Lugar: From top target to tea party pal?
Last year, Sen. Dick Lugar was the tea party’s top target — a 35-year veteran who lives in Washington, strays from conservative orthodoxy and even criticized the right-wing movement in the wake of the 2010 elections.
But last week, Lugar was the tea party’s dining companion.
For more than two hours at a restaurant in Carmel, Ind., Lugar sat face to face with the head of one of Indiana’s largest tea party chapters, speaking at length about campaign politics, the senator’s voting record and some of his comments that have irked the movement. Lugar listened patiently and said he’d do more outreach, as he ate his eggs Benedict and peppermint ice cream.
“I was surprised,” said 62-year-old Chuck Ford, president of the Tea Party of Hamilton County. “I don’t usually dine with senators and congressmen.”
Lugar, who is facing a May primary challenge from state Treasurer Richard Mourdock, is now engaged in a lobbying campaign to woo tea party activists, many of whom have already lined up against his reelection bid. Whether Lugar succeeds is a big test for a tea party that finds itself splintered in the Republican presidential primary and faces a central question: Can it once again roil GOP primaries and successfully take down old-school incumbents the way it did in 2010?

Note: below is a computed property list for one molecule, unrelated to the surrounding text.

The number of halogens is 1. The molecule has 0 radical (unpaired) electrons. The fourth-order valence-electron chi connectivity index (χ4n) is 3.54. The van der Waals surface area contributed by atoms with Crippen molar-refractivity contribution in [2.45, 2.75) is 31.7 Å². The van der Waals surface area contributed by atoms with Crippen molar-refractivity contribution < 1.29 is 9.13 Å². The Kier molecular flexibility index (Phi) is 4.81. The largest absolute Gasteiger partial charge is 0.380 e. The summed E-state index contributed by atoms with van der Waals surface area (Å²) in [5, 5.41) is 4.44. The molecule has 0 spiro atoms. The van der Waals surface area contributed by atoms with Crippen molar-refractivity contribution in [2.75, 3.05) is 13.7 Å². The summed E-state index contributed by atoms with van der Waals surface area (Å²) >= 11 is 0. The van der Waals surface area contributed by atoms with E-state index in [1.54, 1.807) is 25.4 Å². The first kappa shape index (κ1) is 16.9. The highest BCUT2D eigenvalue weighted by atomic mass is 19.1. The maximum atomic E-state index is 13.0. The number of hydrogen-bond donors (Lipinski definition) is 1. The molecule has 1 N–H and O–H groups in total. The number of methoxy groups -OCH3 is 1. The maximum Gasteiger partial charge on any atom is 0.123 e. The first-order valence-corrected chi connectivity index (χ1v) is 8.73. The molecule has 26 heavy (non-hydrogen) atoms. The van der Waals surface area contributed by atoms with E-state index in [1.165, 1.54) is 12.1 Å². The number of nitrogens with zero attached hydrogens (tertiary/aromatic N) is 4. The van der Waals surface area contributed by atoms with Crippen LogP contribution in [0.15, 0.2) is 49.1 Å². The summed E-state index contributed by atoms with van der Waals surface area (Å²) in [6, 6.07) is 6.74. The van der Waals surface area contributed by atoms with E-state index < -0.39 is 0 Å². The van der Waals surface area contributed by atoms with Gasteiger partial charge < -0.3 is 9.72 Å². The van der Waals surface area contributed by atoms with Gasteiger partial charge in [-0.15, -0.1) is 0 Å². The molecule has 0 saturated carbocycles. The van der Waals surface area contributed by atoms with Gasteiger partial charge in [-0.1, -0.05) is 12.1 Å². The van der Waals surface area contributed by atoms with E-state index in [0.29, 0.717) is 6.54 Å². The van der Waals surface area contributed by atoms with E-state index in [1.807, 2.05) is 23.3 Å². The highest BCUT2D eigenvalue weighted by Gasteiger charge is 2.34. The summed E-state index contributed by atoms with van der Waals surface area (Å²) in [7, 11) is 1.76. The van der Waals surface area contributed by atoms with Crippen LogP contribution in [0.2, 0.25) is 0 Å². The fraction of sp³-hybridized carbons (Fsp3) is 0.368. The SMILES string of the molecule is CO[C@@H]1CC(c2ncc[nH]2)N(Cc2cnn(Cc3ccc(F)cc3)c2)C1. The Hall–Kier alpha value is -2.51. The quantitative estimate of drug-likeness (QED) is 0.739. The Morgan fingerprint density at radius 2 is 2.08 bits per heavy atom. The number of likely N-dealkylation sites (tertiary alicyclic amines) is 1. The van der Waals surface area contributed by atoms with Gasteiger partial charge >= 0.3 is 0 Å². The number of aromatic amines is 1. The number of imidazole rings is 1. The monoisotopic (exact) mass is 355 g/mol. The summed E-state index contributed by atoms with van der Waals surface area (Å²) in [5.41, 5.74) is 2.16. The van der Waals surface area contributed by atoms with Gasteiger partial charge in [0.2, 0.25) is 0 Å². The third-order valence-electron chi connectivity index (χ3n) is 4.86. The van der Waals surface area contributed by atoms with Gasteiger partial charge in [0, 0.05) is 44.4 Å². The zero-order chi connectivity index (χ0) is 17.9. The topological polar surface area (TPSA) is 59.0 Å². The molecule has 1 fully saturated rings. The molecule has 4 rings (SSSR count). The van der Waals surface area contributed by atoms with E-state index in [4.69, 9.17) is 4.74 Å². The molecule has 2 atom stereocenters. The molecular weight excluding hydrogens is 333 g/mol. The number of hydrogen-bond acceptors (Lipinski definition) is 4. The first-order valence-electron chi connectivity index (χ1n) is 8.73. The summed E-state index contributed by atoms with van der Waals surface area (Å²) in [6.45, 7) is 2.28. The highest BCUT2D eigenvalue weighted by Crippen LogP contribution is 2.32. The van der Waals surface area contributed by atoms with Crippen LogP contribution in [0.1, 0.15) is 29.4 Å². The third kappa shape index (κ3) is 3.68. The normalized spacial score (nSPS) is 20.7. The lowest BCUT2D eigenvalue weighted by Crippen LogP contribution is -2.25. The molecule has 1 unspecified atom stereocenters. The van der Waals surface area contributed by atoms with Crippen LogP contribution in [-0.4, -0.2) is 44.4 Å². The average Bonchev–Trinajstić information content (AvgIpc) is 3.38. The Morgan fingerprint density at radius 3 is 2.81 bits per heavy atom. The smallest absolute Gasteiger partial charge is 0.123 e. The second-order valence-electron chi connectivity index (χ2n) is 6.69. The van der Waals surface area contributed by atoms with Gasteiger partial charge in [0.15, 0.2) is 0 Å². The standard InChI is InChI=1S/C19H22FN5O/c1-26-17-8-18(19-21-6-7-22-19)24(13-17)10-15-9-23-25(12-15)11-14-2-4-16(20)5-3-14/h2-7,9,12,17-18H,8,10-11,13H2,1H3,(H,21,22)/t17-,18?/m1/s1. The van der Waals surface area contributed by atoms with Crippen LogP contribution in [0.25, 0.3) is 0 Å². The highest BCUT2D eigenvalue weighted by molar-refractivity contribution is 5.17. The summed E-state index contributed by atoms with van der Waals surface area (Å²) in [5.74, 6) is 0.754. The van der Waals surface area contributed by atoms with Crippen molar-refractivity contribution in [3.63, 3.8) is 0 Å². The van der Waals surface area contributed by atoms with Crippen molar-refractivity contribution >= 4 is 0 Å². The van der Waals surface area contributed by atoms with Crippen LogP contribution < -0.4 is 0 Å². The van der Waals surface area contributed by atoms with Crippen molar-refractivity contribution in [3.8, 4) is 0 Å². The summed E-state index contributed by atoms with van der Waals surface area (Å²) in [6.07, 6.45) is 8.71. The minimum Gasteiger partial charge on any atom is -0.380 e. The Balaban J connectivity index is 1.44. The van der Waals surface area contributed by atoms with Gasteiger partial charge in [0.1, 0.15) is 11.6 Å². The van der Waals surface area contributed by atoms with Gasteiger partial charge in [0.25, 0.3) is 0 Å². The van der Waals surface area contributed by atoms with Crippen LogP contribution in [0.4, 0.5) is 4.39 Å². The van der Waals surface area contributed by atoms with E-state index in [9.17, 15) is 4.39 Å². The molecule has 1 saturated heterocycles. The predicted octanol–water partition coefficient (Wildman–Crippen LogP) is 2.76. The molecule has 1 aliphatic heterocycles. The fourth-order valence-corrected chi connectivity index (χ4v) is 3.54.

Some Republicans hope times have changed.
“I think people also learned from 2010,” said Texas Sen. John Cornyn, chairman of the National Republican Senatorial Committee, which supports Lugar. “Just because you can win a primary doesn’t mean you can win a general election, and your goal is to win the general election.”
Cornyn added, “So I think people are a little more sophisticated when it comes to electabilility.”
The mild-mannered Lugar is now trying to highlight the conservative stances in his record of more than 12,000 votes — such as his backing of the Keystone XL pipeline — and he’s taking a much tougher line on President Barack Obama. In an interview, he said that he’s been “complimentary” of tea party groups and is trying to make the case that “it’s not a universal situation that I’m running against tea party groups, even though some have been very visible indicating their opposition to my reelection.”
“I would say they have different points of view with regard to me,” Lugar said in the Capitol.
Lugar is by no means in the clear with tea party activists. To many in Indiana, he represents the mentality of the Washington establishment — a six-term veteran who supported Obama’s Supreme Court nominees and the Wall Street and auto bailouts and who hasn’t maintained a residence in Indiana since 1977.
Monica Boyer, co-founder of the tea-party-backed Hoosiers for a Conservative Senate, said her group is launching a campaign highlighting Lugar’s lack of residency in the state for more than three decades. The state’s Constitution allows Lugar to live outside Indiana if he’s working on official U.S. business, and Lugar has kept his home in Washington in order to save cash. When he travels in Indiana, he mainly stays in hotels and at friends’ houses.